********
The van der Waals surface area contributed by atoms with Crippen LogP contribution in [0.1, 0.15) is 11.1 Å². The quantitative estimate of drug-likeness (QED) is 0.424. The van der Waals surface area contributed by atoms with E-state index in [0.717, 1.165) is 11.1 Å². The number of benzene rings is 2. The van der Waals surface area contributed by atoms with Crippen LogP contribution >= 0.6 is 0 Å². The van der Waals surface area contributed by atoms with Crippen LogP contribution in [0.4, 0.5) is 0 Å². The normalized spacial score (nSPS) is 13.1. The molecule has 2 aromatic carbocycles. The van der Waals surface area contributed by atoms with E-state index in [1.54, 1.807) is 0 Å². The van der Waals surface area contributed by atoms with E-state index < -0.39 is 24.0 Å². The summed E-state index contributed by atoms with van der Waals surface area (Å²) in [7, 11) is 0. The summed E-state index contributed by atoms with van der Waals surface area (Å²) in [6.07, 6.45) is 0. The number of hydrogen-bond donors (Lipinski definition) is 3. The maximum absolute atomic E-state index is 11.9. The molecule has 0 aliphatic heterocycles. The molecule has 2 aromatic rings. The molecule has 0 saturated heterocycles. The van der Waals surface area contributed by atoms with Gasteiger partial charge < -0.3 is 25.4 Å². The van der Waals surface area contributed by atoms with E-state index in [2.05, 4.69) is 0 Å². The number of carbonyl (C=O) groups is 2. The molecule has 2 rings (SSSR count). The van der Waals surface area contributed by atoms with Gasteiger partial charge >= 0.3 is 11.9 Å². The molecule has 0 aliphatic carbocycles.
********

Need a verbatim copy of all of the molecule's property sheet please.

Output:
The van der Waals surface area contributed by atoms with Crippen LogP contribution in [0.1, 0.15) is 11.1 Å². The quantitative estimate of drug-likeness (QED) is 0.424. The van der Waals surface area contributed by atoms with E-state index in [0.717, 1.165) is 11.1 Å². The number of benzene rings is 2. The van der Waals surface area contributed by atoms with Crippen LogP contribution >= 0.6 is 0 Å². The van der Waals surface area contributed by atoms with Crippen LogP contribution in [0.4, 0.5) is 0 Å². The normalized spacial score (nSPS) is 13.1. The molecule has 2 aromatic carbocycles. The van der Waals surface area contributed by atoms with E-state index in [1.54, 1.807) is 0 Å². The van der Waals surface area contributed by atoms with E-state index < -0.39 is 24.0 Å². The summed E-state index contributed by atoms with van der Waals surface area (Å²) in [7, 11) is 0. The summed E-state index contributed by atoms with van der Waals surface area (Å²) in [6.07, 6.45) is 0. The number of hydrogen-bond donors (Lipinski definition) is 3. The maximum absolute atomic E-state index is 11.9. The molecule has 0 aliphatic heterocycles. The molecule has 2 aromatic rings. The molecule has 0 saturated heterocycles. The van der Waals surface area contributed by atoms with Gasteiger partial charge < -0.3 is 25.4 Å². The van der Waals surface area contributed by atoms with E-state index in [2.05, 4.69) is 0 Å². The number of carbonyl (C=O) groups is 2. The molecule has 2 rings (SSSR count). The van der Waals surface area contributed by atoms with Gasteiger partial charge >= 0.3 is 11.9 Å². The molecule has 0 aliphatic carbocycles.